Save the Children and Gavi join forces to vaccinate ‘zero-dose’ children

Health campaign will focus on closing immunisation gap in war-torn areas

Freshta, 11 years old, in a mixed class in district just outside Kabul in Afghanistan. The accelerated learning center is the first school in their village.
Photo: Mats Lingel/Save the Children
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A vaccine initiative backed by the World Health Organisation joined forces with Save the Children to close the immunisation gap in war-torn nations.
The Global Alliance for Vaccines and Immunisation (Gavi) said there were millions of "zero-dose" children in developing countries yet to receive a single vaccine to prevent killer diseases, such as cholera and measles.

The agreement will draw on Save the Children's expertise in “fragile states" affected by conflict and will support "treatment of childhood pneumonia, diarrhoea, malaria and malnutrition" in communities with poor health facilities.

Jonathan*, 15 helping Peter, 15* to study. The boys are friends living in a refugee settlement for South Sudanese refugees in West Nile, Uganda. Jonathan inspired Peter, to go back to school after he had stopped attending school and had started working as a tailor. As friends, they spend time chatting, playing football, and studying.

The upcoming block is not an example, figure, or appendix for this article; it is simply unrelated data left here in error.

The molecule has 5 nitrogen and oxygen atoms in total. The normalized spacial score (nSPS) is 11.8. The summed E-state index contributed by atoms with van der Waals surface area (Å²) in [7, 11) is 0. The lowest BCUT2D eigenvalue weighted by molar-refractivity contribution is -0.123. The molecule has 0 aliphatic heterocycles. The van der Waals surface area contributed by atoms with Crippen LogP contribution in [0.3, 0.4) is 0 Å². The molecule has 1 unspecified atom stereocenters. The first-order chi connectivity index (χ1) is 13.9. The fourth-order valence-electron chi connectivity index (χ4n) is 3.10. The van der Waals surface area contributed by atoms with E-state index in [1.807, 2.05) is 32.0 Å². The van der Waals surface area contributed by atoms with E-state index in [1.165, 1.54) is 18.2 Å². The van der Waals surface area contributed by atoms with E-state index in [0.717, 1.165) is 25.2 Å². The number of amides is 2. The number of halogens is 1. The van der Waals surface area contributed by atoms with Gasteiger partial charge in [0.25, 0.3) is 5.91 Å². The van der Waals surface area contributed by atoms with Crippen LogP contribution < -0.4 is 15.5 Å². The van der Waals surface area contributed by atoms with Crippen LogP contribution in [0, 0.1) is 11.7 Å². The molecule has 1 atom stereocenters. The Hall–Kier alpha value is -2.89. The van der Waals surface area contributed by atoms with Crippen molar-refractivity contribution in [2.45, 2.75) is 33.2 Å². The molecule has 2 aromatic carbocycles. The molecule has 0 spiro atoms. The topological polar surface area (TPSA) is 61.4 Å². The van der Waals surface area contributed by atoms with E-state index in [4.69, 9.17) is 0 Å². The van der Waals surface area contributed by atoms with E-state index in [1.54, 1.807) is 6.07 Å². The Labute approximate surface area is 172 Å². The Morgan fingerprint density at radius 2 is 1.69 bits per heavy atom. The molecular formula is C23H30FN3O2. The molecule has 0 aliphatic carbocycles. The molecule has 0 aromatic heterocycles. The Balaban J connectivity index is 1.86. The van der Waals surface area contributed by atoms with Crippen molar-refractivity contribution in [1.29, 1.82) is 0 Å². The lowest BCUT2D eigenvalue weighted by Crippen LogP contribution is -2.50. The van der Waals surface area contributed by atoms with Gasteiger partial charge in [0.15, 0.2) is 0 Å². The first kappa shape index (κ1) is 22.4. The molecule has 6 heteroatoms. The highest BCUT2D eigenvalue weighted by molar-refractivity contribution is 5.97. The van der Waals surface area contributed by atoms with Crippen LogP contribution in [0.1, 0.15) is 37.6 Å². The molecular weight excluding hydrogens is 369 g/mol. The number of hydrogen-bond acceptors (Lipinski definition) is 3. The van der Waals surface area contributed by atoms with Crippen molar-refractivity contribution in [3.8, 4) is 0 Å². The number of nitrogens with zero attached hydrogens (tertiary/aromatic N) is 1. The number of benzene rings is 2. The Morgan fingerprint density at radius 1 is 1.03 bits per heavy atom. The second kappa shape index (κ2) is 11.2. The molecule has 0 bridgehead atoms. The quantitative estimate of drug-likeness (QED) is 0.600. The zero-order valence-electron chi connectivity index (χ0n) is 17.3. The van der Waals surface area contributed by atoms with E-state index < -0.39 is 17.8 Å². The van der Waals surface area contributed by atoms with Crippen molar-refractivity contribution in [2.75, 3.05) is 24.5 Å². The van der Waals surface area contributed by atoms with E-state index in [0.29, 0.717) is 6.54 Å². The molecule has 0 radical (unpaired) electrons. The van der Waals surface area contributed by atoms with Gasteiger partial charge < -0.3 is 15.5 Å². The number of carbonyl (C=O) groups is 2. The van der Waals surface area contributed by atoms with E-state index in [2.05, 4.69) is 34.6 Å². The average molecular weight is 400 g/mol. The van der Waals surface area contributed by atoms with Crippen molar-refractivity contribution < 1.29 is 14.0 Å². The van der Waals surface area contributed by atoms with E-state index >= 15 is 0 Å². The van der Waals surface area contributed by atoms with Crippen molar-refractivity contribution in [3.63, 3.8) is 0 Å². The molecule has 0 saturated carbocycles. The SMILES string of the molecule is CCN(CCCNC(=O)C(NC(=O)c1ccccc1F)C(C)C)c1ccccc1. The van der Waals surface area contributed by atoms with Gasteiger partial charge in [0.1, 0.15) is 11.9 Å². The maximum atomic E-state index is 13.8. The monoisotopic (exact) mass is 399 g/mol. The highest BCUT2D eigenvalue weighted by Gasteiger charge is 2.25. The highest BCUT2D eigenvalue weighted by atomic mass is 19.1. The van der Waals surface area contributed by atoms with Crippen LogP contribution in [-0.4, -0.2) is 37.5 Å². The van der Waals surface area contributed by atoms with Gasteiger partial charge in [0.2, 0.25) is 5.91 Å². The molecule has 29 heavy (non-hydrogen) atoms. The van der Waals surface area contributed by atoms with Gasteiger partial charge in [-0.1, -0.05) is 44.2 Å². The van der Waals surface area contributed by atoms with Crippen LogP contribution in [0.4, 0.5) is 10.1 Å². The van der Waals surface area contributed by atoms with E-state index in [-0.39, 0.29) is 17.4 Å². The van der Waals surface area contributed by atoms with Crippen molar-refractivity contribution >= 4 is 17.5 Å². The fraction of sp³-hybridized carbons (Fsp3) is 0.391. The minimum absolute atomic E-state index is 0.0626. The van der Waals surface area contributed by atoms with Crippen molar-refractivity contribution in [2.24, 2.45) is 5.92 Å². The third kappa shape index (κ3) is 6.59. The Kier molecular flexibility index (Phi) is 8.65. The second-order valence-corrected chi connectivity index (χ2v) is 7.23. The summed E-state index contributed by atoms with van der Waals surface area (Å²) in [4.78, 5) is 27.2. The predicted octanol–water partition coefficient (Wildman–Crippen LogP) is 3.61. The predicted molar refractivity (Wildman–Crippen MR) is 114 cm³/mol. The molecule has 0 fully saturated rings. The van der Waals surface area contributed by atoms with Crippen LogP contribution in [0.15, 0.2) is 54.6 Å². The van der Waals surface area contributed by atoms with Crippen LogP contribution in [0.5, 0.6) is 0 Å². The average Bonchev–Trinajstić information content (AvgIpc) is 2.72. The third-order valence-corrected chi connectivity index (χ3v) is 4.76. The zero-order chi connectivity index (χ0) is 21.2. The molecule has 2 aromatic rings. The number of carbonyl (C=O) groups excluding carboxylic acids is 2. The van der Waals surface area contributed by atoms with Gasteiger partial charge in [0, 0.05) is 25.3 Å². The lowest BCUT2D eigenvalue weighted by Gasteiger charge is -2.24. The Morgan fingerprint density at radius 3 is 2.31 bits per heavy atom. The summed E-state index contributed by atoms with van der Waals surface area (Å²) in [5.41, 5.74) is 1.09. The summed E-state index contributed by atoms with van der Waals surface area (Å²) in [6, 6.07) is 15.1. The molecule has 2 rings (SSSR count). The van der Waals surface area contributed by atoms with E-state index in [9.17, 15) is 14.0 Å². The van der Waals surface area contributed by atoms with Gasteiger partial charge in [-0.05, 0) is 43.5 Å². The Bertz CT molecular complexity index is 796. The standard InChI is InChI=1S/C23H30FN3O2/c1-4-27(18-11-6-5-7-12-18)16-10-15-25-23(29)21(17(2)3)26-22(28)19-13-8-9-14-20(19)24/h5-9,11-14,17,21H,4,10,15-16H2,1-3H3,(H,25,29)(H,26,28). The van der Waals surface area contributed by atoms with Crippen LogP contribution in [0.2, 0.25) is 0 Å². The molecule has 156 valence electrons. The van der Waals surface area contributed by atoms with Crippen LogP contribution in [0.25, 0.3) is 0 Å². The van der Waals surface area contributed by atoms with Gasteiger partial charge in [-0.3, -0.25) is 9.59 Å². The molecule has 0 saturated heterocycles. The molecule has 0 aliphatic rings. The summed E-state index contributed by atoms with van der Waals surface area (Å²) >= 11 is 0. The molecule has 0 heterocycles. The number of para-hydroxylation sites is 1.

The project will address so-called vaccine hesitancy through community education programmes.

“Despite enormous progress over the past two decades ensuring children everywhere have access to life-saving immunisation, 20 million still miss out on basic vaccines every year,” Gavi deputy chief executive Anuradha Gupta said. “Our vision is to close the equity gap and leave no one behind with immunisation.

"We know a disproportionate number of children who are not receiving vaccines come from hard-to-reach areas, including fragile and conflict settings. We are therefore delighted to partner with Save the Children, whose worldwide network and deep expertise will enable us to reach them.”

Chief executive of Save the Children, Kevin Watkins, said 160 million children lived in “high-intensity conflict zones” around the world.

“While progress has been made, too many others still live in remote, marginalised communities with little or no health care,” he said.

“For 100 years, we’ve been finding new ways to help children who need us most, no matter where they’re growing up.”

More than 10 million children in lower-income countries receive no routine vaccinations, an issue that is likely to worsen amid the coronavirus pandemic, Gavi said.

Many of these children lack basic services, such as education and clean water, and suffer from significant gender disparities.

Gavi is one of the partners in Covax, a UN-backed programme aiming to secure and deliver millions of coronavirus vaccines to people in middle-income households and developing nations.